To reduce the peak power of the substation, the on-board ESS should focus on its highest power consumption because the peak power of the substation mainly depends on the vehicle power consumption. Therefore, the algorithm should find the reference value of the active power to support the required power of the traction system at designated phases.


3. Strategy Development

3.1 Weight calculation process

In the TPS, the required energy for each phase is calculated to check the substation supply. On the basis of the system configuration, the required power of the vehicle and the power consumption curve can be generated by the TPS, and these data can be used as reliable information to predict the power consumption of the vehicles. Using this information, the supercapacitor can operate at an optimized starting point of discharging the saved energy; however, the additional information about the vehicle should be modified to reduce the error between the real power consumption and that of the simulation. To operate the supercapacitor at a specific point of active power, this study focuses on the reverse calculation process to obtain the weight information. The vehicle operating system checks the consumed power of the electric motors at every phase and sends the information to the TPS, along with the other operating information. Subsequently, the active power curve prediction system calculates the acceleration power curve by considering the variable factors, including the weight information. The modified formula is introduced in (6).

To use the equation for updating the weight data, every variable that composes the weight value should be modified. The input energy can then be represented by (7).

where, nd is the power transmission efficiency.

Using this conversion process, the updating process can use the instantaneous power, which can be measured at each phase by the system operator. Therefore, the updating process can be shortened by removing the energy calculation process. To change the traction power variables, the acceleration formula, including the traction power, is introduced in (8).

where, x is the inertia coefficient.

The traction power variable is dependent on the weight; thus, the revised formula should transform this value. In (8), the other values can be used as parameters in the calculation process except the weight and acceleration. Eq. (6) is transformed to (9) using (8).

This quadratic equation inserts the algorithm and calculates the weight at every required situation. The required situation is detected by checking the instantaneous power, and a modification process is implemented according to the operating signal.

3.2 Verification process using the state of charge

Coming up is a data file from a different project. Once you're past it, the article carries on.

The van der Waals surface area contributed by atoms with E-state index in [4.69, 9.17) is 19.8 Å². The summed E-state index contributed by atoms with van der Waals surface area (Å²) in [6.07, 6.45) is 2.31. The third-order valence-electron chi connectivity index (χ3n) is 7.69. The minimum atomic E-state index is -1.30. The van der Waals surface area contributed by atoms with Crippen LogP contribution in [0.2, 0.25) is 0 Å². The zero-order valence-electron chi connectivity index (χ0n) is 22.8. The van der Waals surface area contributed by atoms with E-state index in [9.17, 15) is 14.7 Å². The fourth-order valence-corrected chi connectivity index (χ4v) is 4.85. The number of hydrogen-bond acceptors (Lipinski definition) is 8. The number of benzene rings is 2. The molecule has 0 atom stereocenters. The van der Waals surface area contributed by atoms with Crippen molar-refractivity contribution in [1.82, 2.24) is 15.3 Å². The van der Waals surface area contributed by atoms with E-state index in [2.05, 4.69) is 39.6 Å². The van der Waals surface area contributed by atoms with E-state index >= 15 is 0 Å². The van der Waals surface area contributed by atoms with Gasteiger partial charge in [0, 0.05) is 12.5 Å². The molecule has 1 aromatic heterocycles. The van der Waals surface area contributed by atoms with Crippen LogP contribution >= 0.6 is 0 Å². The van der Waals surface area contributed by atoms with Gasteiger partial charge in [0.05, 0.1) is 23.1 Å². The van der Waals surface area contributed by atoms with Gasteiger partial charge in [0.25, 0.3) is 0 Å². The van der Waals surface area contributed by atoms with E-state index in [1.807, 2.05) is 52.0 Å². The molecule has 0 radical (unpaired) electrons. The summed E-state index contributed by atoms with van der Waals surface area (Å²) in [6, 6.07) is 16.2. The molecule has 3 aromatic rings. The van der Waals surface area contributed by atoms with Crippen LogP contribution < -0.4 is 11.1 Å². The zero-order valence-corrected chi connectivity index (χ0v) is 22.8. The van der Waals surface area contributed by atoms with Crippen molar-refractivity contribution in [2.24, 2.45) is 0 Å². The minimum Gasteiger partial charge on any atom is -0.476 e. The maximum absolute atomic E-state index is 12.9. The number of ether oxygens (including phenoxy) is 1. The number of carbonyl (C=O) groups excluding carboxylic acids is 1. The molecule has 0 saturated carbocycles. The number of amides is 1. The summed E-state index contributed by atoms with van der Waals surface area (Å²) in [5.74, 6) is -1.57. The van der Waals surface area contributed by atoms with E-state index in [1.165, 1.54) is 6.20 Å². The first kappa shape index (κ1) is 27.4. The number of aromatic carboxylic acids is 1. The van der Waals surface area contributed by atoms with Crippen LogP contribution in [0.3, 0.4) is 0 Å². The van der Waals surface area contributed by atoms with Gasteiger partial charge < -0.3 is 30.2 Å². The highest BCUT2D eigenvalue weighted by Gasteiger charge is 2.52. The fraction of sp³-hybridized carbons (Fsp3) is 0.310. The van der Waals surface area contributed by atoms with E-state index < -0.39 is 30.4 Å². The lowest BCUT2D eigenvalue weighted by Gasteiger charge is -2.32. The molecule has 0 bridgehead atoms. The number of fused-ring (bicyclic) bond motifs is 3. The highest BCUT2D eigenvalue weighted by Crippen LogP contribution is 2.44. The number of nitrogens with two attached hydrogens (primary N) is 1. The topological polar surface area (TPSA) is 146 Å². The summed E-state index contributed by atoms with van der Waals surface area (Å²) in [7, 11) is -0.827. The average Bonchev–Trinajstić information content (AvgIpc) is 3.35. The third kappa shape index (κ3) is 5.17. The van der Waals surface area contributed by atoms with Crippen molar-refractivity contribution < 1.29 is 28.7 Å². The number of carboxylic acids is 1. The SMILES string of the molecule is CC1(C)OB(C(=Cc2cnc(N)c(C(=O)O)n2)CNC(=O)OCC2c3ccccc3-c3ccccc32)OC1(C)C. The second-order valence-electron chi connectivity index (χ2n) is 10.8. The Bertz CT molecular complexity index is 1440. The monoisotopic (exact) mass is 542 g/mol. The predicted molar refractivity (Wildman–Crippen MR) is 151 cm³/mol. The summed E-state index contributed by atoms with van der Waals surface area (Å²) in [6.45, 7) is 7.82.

To appropriately consider the storage device condition, the state of charge (SOC) of the supercapacitor should be calculated every second by integrating the vehicle power consumption. When the SOC is attained, the supercapacitor cannot operate further. In addition, the SOC of the supercapacitor cannot exceed a certain operating point because of its life cycle. Because this study focuses on the active power of a certain vehicle, the SOC variation is mainly applied to the adopted vehicle and follows the data flow outlined below.

The discharging process is implemented on a designated time by the calculation process. In the discharging process, the SOC information is used to generate the reference power signal, which is the highest power consumption of the vehicle. The available SOC for the discharging process is compared with the integral values between the reference power and the expected power consumption.

Normally, the charging process is carried out on every regenerative mode; however, the unexpected SOC variation must be checked whether it is above or below a set point, and the information is transferred to the TPS. Because the system focuses on the predicted values, revision processes must be designed in every way possible.

The SOC can also be affected by voltage fluctuation. The change in the instantaneous current due to voltage fluctuation should be compensated by the surplus SOC. The simulation process should also consider the fluctuation in the vehicle operation. The voltage and current of the vehicle is represented by (10) and (11).

where, Vcat is the voltage at the catenary.

To verify the excess power, the SOC of the supercapacitor should be checked during operation. The prephase SOC should be considered at every second. The SOC of the supercapacitor is described in (12).

where, PSC is the output power of the supercapacitor and Emax is the maximum electrical energy of the supercapacitor.

The regenerative energy is expressed by (13).

The weight variations also derive regenerative energy variation so it must be included in the curve generating process. By weight updating process, the expected regenerative energy is recalculated and be directly applied to generate following power reference signal.